I like to know what’s going on, whether I use it or not, and I think it’s sensitive to fans. If you’re not going to use something, you need to have a reason why. And if you are, you need to have a reason why. In What If…? the whole idea is taking themes and either turning them on their ear and doing something different or altering them because even if you got Erik Killmonger, well, what is he doing in What If…? It could be completely different than who he was in Black Panther.

Same across the board for the characters in What If…? You want to know what they’re coming from, but then you’ve got to be able to go, okay, well, in this multiverse, they’re doing this. I think that, as a collaborator and as somebody who loves all of this stuff, you have to know what’s going on.

Ms. Marvel composer
Iman Vellani in Ms. Marvel (Credit: Disney+)

BTL: Moving away from Marvel, I want to ask about Lovecraft Country, which was one of the shows that I had seen on your resume and made me immediately think of that scene driving away with the car rushing after them in the first episode. The episode that got you the Emmy nomination was the trip back to Tulsa. What was your approach like for that show?

Karpman: Well, I think that actually Rewind 1921 is very much like episode five of Ms. Marvel and I thought about it a lot. I thought about these world events that people don’t know about. I thought about, how do you honor the sacrifices and the death and the loss, while also bringing a sense of possibility and hope and future to these situations? Both of those episodes took a huge emotional toll. It’s funny about writing music, because I write music every day. That’s just what I do, right? That’s my gig. That’s my job. Some of it you grabs you. It all grabs you to an extent, but it’s different.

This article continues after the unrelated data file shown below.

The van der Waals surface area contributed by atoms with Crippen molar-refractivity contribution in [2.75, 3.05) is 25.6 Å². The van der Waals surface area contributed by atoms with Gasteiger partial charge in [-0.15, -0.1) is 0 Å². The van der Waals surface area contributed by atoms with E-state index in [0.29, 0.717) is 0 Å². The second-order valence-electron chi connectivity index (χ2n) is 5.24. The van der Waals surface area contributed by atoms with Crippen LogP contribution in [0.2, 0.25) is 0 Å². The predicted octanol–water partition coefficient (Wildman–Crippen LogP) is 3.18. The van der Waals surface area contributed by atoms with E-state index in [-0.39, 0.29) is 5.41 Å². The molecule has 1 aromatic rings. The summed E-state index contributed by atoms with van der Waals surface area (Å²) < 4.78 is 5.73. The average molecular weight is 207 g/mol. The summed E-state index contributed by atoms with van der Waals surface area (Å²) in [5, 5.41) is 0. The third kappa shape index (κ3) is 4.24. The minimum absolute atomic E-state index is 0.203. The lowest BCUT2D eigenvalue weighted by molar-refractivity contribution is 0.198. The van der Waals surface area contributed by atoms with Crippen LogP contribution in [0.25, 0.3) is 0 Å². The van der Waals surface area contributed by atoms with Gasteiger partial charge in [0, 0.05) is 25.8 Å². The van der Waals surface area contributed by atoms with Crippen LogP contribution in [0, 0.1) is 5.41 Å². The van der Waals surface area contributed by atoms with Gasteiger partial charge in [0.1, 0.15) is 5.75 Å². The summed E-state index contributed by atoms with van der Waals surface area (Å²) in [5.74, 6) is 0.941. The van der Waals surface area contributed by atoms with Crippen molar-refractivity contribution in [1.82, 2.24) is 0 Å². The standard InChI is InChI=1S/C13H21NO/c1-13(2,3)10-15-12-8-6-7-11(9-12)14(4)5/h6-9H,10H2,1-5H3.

Those two things, episode five of Ms. Marvel and episode nine of Lovecraft Country, those slayed me. I had to be alone. They were both done quickly. Episode five of Ms. Marvel, I had to do in five days and Tulsa was during the George Floyd murder. Exactly when I was writing that music was literally during that time period. You just have to empty out the house and you have to create a lot of space because it takes a toll. It’s like being an actor, I think. Probably, some things take it out of them and some things don’t, although I have no idea how they do what they do.

But anyway, Lovecraft had, strangely, a lot of the same considerations as Ms. Marvel. You’re thinking about people who have been kept out of genre films. Every episode of Lovecraft Country was looking at a different kind of genre of film. How do you allude to those genres but while making it something that’s unique to the project? I think in some ways, that’s What If…? but in some ways it’s really also Ms. Marvel, because you’ve got this this young woman who’s coming into the MCU but who has a different cultural background than we’re used to seeing in the MCU. Not as much anymore, but certainly in the past. So, how do you allude to that? Where do you do it? Where don’t you do it? These are all the things that you spend all your time figuring out with the various showrunners. This is what Misha Green and I spoke about, and this is what Sana Amanat and I spoke about. This is the beef of it. This is where you’re really figuring out how to score something and how to support the creator’s intentions.